As regular CFZ-watchers will know, for some time Corinna has been doing a column for Animals & Men and a regular segment on On The Track... particularly about out-of-place birds and rare vagrants. There seem to be more and more bird stories from all over the world hitting the news these days so, to make room for them all - and to give them all equal and worthy coverage - she has set up this new blog to cover all things feathery and Fortean.

Thursday 14 June 2018

Rare visitor from Antarctica spotted

Sarah Lagan
Published May 29, 2018 at 8:00 am (Updated May 29, 2018 at 7:30 am)

A photographer has captured a photo of a rare visitor to the island — a bird that flew more than 6,500 miles from the Antarctic.

Fisherman Kevin Winter photographed the south polar skua which he said was “feeding aggressively around the boat without fear”.

Skuas are the size of large gulls and feed by chasing migrating shearwaters and other birds and forcing them to regurgitate their food.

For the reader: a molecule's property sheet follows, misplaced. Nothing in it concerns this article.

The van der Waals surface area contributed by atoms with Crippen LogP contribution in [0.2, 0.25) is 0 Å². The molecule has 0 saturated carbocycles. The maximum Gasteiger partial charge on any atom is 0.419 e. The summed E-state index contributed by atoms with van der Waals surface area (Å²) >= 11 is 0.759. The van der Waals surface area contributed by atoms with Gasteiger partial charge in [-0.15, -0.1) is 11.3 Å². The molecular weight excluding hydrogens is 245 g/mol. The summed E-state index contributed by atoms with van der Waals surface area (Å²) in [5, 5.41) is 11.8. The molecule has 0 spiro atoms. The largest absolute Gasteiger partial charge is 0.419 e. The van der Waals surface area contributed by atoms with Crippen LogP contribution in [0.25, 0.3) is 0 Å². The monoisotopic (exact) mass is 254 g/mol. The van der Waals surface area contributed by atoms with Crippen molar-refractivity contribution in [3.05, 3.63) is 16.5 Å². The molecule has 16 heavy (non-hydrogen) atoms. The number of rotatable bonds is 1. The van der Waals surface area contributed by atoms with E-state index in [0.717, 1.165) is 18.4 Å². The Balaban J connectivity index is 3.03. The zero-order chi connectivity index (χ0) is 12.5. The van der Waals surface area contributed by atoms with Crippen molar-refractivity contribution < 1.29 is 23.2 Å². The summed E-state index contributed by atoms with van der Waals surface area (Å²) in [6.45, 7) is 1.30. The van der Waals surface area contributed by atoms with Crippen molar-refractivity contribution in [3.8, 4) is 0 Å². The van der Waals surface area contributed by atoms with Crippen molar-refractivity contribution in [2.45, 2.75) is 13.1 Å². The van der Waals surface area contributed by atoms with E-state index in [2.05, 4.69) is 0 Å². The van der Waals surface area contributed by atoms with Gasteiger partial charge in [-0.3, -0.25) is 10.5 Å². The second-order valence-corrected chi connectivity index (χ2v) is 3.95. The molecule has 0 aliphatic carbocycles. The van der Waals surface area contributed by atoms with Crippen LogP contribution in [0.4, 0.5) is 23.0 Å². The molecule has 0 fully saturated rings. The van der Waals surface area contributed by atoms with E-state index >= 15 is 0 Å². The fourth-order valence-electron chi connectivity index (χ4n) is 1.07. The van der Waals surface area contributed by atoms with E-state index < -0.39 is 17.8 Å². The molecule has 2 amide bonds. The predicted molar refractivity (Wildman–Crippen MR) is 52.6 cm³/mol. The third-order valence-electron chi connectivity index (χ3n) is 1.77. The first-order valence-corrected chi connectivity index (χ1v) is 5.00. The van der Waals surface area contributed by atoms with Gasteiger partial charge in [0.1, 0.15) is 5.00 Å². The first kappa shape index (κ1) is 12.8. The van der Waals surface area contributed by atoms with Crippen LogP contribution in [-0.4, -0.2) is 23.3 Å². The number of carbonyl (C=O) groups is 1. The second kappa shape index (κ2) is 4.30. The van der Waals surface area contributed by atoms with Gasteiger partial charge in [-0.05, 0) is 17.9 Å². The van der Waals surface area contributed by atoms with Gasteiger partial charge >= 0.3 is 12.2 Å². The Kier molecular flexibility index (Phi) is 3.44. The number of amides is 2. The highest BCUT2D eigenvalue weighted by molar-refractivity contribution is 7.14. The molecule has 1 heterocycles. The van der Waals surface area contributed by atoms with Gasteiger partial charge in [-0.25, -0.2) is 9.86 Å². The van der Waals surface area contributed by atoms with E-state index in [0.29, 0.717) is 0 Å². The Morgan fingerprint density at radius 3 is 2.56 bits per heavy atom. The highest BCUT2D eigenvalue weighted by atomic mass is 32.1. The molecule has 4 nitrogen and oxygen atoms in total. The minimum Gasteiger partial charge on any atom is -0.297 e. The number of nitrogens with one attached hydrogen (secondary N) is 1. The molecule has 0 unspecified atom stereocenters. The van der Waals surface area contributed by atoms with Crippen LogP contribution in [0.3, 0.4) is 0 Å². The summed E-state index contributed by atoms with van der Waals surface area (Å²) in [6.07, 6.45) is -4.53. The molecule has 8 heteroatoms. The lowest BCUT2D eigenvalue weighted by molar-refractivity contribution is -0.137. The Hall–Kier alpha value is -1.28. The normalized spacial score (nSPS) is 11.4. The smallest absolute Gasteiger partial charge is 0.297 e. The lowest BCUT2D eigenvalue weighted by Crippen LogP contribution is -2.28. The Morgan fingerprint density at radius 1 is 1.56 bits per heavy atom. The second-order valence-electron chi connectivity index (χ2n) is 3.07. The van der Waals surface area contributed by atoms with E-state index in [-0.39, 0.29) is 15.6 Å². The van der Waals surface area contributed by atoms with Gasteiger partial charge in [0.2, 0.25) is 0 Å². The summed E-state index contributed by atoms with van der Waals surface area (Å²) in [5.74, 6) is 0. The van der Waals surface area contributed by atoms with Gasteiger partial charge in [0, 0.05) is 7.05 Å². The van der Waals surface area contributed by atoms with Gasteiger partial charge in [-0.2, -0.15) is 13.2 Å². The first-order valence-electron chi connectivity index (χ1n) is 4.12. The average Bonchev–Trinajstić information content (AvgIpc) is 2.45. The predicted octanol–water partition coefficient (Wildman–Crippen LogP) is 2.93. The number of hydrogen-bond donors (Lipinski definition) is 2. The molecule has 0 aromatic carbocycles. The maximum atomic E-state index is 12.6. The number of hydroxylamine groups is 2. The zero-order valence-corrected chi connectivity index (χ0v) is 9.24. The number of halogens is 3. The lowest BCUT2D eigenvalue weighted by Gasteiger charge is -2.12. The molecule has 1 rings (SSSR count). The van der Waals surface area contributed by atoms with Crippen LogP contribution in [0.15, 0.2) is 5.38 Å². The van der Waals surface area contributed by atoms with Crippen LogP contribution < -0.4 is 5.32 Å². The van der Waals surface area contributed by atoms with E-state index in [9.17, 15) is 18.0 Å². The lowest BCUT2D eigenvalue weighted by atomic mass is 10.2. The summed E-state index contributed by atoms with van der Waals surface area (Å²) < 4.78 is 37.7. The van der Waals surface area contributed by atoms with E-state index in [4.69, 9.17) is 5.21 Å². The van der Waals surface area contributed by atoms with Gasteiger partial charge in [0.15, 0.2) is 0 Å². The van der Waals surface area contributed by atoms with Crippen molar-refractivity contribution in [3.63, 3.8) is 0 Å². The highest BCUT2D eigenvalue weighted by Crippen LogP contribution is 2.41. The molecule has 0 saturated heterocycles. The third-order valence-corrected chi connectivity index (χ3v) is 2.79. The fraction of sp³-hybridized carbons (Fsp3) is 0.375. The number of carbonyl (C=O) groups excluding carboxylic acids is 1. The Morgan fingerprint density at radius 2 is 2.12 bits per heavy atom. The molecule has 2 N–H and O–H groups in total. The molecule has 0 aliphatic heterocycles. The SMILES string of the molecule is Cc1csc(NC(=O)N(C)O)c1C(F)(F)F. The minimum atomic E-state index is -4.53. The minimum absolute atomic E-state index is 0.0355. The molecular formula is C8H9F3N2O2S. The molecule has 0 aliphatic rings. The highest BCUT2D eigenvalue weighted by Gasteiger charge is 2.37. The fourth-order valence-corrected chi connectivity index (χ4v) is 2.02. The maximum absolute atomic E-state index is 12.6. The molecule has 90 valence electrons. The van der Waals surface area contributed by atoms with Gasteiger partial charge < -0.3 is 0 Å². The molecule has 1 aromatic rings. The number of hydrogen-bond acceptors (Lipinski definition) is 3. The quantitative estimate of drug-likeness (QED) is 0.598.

Mr Winter suggested that as there were no shearwaters around, the skua, from the South Shetland Islands off Antarctica, was hungry.

South polar skuas are rarely spotted in Bermuda and the sighting was particularly unusual as the bird was tagged on its leg. Mr Winter posted his find on eBird, a database for bird sightings. Andrew Dobson, president of the Bermuda Audubon Society, saw the photos and contacted seabird researchers in a bid to find out who tagged the bird.

Ben Raymond of the Australian Antarctic Division forwarded the enquiry to French researcher Yan Ropert-Coudert who passed the query on to colleagues in Europe.

Dr Hans-Ulrich Peter, head of the Polar and Bird Ecology Group at Friedrich Schiller University in Germany, replied the bird had been tagged by his researchers.

Read on 

No comments:

Post a Comment